Based on the famous thought experiment by Erwin Schrödinger. Set during that scene on Bespin, as Leia watches Han being frozen.
A person –
A hot-headed smuggler, a reluctant rebel and the love of my life –
is placed in a sealed box –
is buried alive –
alongside a flask containing a poison.
alongside the negligible chance that he will live, and the far greater probability that I have just seen him die.
"Put him in."
If radiation is detected –
If I return to reality –
then the flask is shattered –
then I will hear three-tone alarms in a mockery of funeral bells –
and the person will die.
and my world will implode in on itself into glass and pain and leiai'msorryiloveyouiknow.
"If you put him in there, it might kill him."
If radiation is not detected –
If he defeats the odds that he never cared (cares) about –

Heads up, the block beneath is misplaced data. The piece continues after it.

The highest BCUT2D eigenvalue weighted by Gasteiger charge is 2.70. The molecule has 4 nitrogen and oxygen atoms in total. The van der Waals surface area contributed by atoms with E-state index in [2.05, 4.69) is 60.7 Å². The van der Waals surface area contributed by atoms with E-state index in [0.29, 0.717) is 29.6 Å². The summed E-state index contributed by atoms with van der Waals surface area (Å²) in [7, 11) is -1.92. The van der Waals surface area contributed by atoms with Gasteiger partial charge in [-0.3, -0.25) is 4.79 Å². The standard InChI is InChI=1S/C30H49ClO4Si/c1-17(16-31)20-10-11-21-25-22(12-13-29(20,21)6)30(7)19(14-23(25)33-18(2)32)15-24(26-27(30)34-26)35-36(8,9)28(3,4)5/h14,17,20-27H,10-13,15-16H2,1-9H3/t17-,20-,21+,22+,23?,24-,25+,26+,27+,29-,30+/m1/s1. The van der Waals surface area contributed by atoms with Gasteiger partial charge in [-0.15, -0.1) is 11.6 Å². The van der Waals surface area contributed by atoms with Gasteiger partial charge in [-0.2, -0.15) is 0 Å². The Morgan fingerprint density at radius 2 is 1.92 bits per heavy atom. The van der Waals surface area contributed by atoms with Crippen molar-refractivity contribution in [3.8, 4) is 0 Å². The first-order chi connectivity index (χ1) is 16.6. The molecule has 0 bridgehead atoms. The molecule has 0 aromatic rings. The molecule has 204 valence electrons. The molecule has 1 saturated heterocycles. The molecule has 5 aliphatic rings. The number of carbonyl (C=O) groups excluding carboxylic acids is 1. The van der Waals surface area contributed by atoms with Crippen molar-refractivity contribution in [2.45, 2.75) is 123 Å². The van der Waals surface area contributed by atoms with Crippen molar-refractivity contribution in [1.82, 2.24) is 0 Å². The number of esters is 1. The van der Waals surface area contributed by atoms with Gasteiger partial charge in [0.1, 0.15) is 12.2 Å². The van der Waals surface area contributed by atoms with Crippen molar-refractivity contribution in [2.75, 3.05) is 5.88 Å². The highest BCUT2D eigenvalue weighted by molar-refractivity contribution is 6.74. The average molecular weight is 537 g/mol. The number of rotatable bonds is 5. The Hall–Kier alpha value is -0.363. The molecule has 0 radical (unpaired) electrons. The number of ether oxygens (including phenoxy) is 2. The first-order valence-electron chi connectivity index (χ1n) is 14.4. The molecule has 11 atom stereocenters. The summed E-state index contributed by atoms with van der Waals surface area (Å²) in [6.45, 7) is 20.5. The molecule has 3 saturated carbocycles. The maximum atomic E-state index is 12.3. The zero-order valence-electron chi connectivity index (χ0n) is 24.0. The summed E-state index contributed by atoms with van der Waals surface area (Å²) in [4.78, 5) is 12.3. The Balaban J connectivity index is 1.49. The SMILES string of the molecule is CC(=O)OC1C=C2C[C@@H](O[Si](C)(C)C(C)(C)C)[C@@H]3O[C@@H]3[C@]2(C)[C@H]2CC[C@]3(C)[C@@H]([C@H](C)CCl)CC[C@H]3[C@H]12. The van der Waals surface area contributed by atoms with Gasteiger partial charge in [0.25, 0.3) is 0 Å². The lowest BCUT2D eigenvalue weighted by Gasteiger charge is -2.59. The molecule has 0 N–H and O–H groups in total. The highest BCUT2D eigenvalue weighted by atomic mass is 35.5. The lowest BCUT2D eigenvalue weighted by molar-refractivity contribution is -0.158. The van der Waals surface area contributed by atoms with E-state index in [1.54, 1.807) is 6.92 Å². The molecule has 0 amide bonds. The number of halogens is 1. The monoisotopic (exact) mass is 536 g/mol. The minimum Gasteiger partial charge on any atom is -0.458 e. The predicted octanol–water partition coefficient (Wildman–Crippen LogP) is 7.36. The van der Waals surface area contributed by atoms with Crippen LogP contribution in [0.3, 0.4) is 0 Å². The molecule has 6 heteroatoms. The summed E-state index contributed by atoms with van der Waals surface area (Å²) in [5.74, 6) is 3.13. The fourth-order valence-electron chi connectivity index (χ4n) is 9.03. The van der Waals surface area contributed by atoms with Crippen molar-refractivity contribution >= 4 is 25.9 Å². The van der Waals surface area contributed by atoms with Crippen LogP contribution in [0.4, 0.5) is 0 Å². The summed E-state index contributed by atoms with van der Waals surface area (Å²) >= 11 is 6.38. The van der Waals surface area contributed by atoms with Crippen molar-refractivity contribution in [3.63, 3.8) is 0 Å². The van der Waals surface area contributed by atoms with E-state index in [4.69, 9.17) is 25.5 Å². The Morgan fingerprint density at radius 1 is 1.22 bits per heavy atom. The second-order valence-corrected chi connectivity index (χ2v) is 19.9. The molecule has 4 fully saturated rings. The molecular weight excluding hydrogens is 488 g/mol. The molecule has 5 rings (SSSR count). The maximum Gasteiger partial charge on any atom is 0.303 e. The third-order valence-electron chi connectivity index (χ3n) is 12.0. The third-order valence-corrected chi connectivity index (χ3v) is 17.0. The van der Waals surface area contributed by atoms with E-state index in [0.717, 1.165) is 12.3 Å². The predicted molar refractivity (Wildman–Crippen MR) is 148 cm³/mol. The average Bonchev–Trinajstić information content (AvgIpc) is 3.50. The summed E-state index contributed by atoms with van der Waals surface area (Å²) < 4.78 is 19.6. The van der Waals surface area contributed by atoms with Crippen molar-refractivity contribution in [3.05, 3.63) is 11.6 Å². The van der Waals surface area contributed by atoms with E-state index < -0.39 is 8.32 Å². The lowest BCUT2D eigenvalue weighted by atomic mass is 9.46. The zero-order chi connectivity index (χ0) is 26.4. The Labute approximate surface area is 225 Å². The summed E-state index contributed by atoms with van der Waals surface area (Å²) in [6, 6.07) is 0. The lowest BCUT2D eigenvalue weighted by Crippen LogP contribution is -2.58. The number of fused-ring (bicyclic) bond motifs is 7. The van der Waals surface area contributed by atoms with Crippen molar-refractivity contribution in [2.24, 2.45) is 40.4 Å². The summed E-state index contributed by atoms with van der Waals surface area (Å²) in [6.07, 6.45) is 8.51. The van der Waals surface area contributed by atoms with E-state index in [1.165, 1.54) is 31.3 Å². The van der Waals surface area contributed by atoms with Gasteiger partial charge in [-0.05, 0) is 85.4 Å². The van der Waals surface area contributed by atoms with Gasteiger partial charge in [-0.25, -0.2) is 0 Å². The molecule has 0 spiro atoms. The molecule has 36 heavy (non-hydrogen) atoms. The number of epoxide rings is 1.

then the flask will hold –
then we will be shot in the back of the head together –
and the person will live.
and it will be a dreamlike happilyeverafter ending fit for a Princess, even though my people are dead and my planet is gone and it wasn't ended with a kiss.
"If he survives –"
So we must regard –
So I must force myself to accept –
the person –
my Han, my life, my soul –
as simultaneously alive and dead.
as simultaneously alive and – no, no, no, don't think of that.
Yet our minds cannot see the person as both.
Yet I watch his body, caught in a still-frame in a half-breath and I wonder if he was inhaling or exhaling when –
"Did he survive?"
In our minds, we see the person as either alive or dead.
Because he is caught in a moment in time that my subconscious is unable to leave, and a memory is neither alive, nor dead.
"My Lord ... he is --" leia i'm sorry i love you i know --
leia i'm sorry i love you i know --